Ben WoodsEurope Editor
Ben is a technology journalist with a specialism in mobile devices and a geeky love of mobile spectrum issues. Ben used to be a professional Ben is a technology journalist with a specialism in mobile devices and a geeky love of mobile spectrum issues. Ben used to be a professional online poker player. You can contact him via Twitter or on Google+.
With November now firmly behind us and December rapidly passing by, it’s time to take a look at the best new and updated apps for iPhone and iPad from last month.
From emoji-fying keyboards, to new ways to record a podcast, to ‘Tinder for new music’; we’ve got a lot of ground to cover.
Rinbw is a new iOS app that lets you record and upload a five-second video to set as your incoming call alert for other users of the app. Of course, seeing other users’ video clips, or other people seeing yours, relies on them also having uploaded a clip, so you’ll likely need to get your friends on board if you like this app.
Will it catch on? That remains to be seen. Will constantly recording your ‘status’ videos as an incoming call alert get annoying quickly? Perhaps, but it’s worth trying out if you’ve always wanted a video contact list instead of static images.
There’s also an Android version in the works.
If you’d rather send a message using emojis than regular, boring old useless words, then Emojimo is the iOS app to check out.
While there’s now no shortage of new keyboard apps for iOS, there’s not too many like this one. It allows you to either automatically translate each word as you type or tap away normally and then hit “the giant poop button”, as TNW’s Owen Williams put it. It’s also free.
Dropbox Carousel for iPad
Dropbox Carousel has been available for iPhone and Android devices for some time now, but it seems crazy that an app for storing and viewing your photos wasn’t optimized for tablet viewing too.
Well now it is, for iPads at least. A version for Android tablets is still on the way.
In addition to being optimized for the larger display, there are also tweaks to the grid view and conversations interface, as well as an improved lightbox.
The second keyboard in our monthly iOS app roundup is Crimson, which takes a more sensible, word-based approach than Emojimo above.
In fact, it doesn’t try to revolutionize the typing experience at all. Instead, it focuses on being familiar, but with extra efficiency by suggesting words in-line above each letter, exactly like the BlackBerry 10 keyboard does.
In order to train you in proper use of Crimson, errors are not autocorrected – you need to swipe up on the suggested correction instead. It might take some getting used to, but if you’re looking for something different but still familiar, it’s worth checking out.
While it might not be the most exciting app in the world, it’s hard to deny the usefulness people seem to find in having a suite of document editing tools on their phone.
And now, personal users can get access to Microsoft Office Mobile on iOS (and Android) completely for free.
OK, so it doesn’t include the more advanced editing options (for that you’ll still need an Office 365 subscription), but it is enough for making basic edits on-the-go.
Launched last month, Disco Fingers is a strange little app that turns the process of creating music into a cartoon-like dream.
To use it, you just put together ‘Disco Fingers’ on a 2D grid, and when you hit play, they’re each turned into beats with different characters representing different instruments and filters.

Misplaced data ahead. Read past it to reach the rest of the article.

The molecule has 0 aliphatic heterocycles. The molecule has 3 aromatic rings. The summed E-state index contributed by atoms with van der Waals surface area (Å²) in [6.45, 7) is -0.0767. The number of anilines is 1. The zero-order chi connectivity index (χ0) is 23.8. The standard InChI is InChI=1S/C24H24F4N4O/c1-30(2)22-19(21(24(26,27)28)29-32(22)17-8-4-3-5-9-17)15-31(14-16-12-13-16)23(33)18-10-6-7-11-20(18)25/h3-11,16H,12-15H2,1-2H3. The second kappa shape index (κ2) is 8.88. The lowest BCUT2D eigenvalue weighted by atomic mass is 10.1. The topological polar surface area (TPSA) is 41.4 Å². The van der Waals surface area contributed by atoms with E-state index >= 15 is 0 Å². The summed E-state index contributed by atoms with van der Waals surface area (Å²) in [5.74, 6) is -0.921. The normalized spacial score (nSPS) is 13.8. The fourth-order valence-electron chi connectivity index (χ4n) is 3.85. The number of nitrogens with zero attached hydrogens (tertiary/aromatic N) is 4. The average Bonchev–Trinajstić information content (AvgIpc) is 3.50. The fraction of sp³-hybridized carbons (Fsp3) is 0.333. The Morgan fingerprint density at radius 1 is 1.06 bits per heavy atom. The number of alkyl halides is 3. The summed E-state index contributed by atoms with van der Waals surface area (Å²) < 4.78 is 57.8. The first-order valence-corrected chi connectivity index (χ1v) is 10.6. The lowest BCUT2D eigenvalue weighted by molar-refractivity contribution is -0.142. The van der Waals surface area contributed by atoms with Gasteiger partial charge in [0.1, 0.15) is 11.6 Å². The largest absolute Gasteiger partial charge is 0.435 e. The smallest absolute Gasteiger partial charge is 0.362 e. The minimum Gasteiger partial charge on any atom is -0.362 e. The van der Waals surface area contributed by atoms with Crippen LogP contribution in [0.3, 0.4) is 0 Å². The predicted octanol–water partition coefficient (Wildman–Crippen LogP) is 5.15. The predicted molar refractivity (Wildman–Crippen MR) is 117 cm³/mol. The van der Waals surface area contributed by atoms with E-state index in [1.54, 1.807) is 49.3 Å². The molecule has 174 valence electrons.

The basic app is free, but you’ll need to pay $4.69 (£2.99) if you want to unlock additional instruments and other features.
While Android users got a new live broadcast podcasting app in the form of Spreaker Studio last month, iOS users also got a new podcasting app, if not quite the same thing.
Opinion is a super-simple way for you to record and edit podcasts using your iPhone, and uses a vertical waveform approach to keep things nice and easy to reorder by dragging your finger around. Once you’ve created a clip, you can share it via SoundCloud, email, Airdrop or iMessage.
It’s free to use for recordings of up to 10 minutes, but you’ll need to pay $3.99 to unlock unlimited recording.
Yes, first it was Slingshot, then Paper, then Rooms, and now Facebook has added Groups to its ever growing list of standalone apps.
Essentially, it provides easier access to group functionality by making it easier to quickly create, join and navigate between groups.
It also brings a Discover tab so you get suggested groups based on location, pages you’ve joined and groups you already belong to. The update has also been made available for Android devices.
Although not a new app, Rormix rolled out an update last month designed to make it easier and more enjoyable to discover new music, which is, after all, its raison d’être.
Most easily described as a ‘Tinder for new music,’ the new discovery feature can be a fun way to quickly flick your way through some previously unheard tracks and artists. It’s also available on Android.
If you’re in doubt as to whether the world needs another photo-come-messaging app, then Biz Stone’s latest creation Super probably isn’t for you.
If, however, you quite like the idea of being able to quickly share an image overlaid with some stylized text as an expression of your thoughts, then you might want to check it out. It’s also available on Android.
Surely that’s enough?
If your appetite (sorry) is insatiable and you want more iOS apps to check out, you can always look at some of the best ones from October, or the rest of our other monthly roundups from this year.
Alternatively, you can check out some of the best Android apps from November too – a few of which appear in this post.
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